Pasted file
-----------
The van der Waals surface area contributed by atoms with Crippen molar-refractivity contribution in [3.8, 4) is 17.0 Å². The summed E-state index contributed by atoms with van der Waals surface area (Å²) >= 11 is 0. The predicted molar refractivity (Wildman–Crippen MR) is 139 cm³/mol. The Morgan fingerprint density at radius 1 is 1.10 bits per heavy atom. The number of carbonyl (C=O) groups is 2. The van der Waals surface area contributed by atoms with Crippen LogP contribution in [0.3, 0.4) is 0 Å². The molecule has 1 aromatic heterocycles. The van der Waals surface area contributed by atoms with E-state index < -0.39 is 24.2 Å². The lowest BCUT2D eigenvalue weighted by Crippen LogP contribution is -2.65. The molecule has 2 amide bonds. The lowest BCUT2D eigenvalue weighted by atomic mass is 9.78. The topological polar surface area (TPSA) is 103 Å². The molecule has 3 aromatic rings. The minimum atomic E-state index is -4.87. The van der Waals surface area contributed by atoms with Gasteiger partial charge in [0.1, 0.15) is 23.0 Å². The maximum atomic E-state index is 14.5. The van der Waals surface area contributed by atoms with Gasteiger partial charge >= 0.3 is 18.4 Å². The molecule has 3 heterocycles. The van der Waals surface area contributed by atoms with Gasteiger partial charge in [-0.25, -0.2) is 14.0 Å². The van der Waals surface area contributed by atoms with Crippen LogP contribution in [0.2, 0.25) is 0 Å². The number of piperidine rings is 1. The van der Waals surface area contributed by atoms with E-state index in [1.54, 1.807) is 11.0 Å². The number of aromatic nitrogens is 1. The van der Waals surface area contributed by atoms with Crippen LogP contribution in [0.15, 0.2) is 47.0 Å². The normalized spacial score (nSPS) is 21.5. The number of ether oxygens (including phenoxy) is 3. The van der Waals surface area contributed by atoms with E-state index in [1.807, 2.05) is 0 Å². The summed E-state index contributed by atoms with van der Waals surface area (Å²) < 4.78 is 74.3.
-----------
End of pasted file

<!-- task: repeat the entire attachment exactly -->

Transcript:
The van der Waals surface area contributed by atoms with Crippen molar-refractivity contribution in [3.8, 4) is 17.0 Å². The summed E-state index contributed by atoms with van der Waals surface area (Å²) >= 11 is 0. The predicted molar refractivity (Wildman–Crippen MR) is 139 cm³/mol. The Morgan fingerprint density at radius 1 is 1.10 bits per heavy atom. The number of carbonyl (C=O) groups is 2. The van der Waals surface area contributed by atoms with Crippen LogP contribution in [0.3, 0.4) is 0 Å². The molecule has 1 aromatic heterocycles. The van der Waals surface area contributed by atoms with E-state index < -0.39 is 24.2 Å². The lowest BCUT2D eigenvalue weighted by Crippen LogP contribution is -2.65. The molecule has 2 amide bonds. The lowest BCUT2D eigenvalue weighted by atomic mass is 9.78. The topological polar surface area (TPSA) is 103 Å². The molecule has 3 aromatic rings. The minimum atomic E-state index is -4.87. The van der Waals surface area contributed by atoms with Gasteiger partial charge in [0.1, 0.15) is 23.0 Å². The maximum atomic E-state index is 14.5. The van der Waals surface area contributed by atoms with Gasteiger partial charge >= 0.3 is 18.4 Å². The molecule has 3 heterocycles. The van der Waals surface area contributed by atoms with Gasteiger partial charge in [-0.25, -0.2) is 14.0 Å². The van der Waals surface area contributed by atoms with Crippen LogP contribution in [0.2, 0.25) is 0 Å². The number of piperidine rings is 1. The van der Waals surface area contributed by atoms with E-state index in [1.54, 1.807) is 11.0 Å². The number of aromatic nitrogens is 1. The van der Waals surface area contributed by atoms with Crippen LogP contribution in [0.15, 0.2) is 47.0 Å². The normalized spacial score (nSPS) is 21.5. The number of ether oxygens (including phenoxy) is 3. The van der Waals surface area contributed by atoms with E-state index in [1.807, 2.05) is 0 Å². The summed E-state index contributed by atoms with van der Waals surface area (Å²) < 4.78 is 74.3.